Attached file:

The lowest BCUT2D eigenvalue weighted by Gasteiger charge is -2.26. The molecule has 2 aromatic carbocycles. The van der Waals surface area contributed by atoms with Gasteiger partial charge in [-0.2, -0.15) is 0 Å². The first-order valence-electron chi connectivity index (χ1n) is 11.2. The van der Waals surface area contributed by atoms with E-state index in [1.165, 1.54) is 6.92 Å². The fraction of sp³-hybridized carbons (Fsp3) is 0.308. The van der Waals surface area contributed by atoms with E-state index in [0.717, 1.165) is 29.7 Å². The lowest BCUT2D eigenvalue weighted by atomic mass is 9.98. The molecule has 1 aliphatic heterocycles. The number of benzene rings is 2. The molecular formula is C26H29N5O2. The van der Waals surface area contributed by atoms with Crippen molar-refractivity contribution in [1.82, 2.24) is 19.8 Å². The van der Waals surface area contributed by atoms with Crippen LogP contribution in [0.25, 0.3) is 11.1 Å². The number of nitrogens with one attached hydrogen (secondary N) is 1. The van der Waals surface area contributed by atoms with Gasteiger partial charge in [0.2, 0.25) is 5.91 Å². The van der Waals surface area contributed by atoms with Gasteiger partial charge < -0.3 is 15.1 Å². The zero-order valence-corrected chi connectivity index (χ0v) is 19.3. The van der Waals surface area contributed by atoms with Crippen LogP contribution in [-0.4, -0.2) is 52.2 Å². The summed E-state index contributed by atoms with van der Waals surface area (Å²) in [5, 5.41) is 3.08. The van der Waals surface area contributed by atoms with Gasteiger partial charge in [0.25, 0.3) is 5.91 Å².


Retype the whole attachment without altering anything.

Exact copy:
The lowest BCUT2D eigenvalue weighted by Gasteiger charge is -2.26. The molecule has 2 aromatic carbocycles. The van der Waals surface area contributed by atoms with Gasteiger partial charge in [-0.2, -0.15) is 0 Å². The first-order valence-electron chi connectivity index (χ1n) is 11.2. The van der Waals surface area contributed by atoms with E-state index in [1.165, 1.54) is 6.92 Å². The fraction of sp³-hybridized carbons (Fsp3) is 0.308. The van der Waals surface area contributed by atoms with E-state index in [0.717, 1.165) is 29.7 Å². The lowest BCUT2D eigenvalue weighted by atomic mass is 9.98. The molecule has 1 aliphatic heterocycles. The number of benzene rings is 2. The molecular formula is C26H29N5O2. The van der Waals surface area contributed by atoms with Crippen molar-refractivity contribution in [1.82, 2.24) is 19.8 Å². The van der Waals surface area contributed by atoms with Crippen LogP contribution in [0.25, 0.3) is 11.1 Å². The number of nitrogens with one attached hydrogen (secondary N) is 1. The van der Waals surface area contributed by atoms with Gasteiger partial charge in [0.2, 0.25) is 5.91 Å². The van der Waals surface area contributed by atoms with Gasteiger partial charge < -0.3 is 15.1 Å². The zero-order valence-corrected chi connectivity index (χ0v) is 19.3. The van der Waals surface area contributed by atoms with Crippen LogP contribution in [-0.4, -0.2) is 52.2 Å². The summed E-state index contributed by atoms with van der Waals surface area (Å²) in [5, 5.41) is 3.08. The van der Waals surface area contributed by atoms with Gasteiger partial charge in [0.25, 0.3) is 5.91 Å².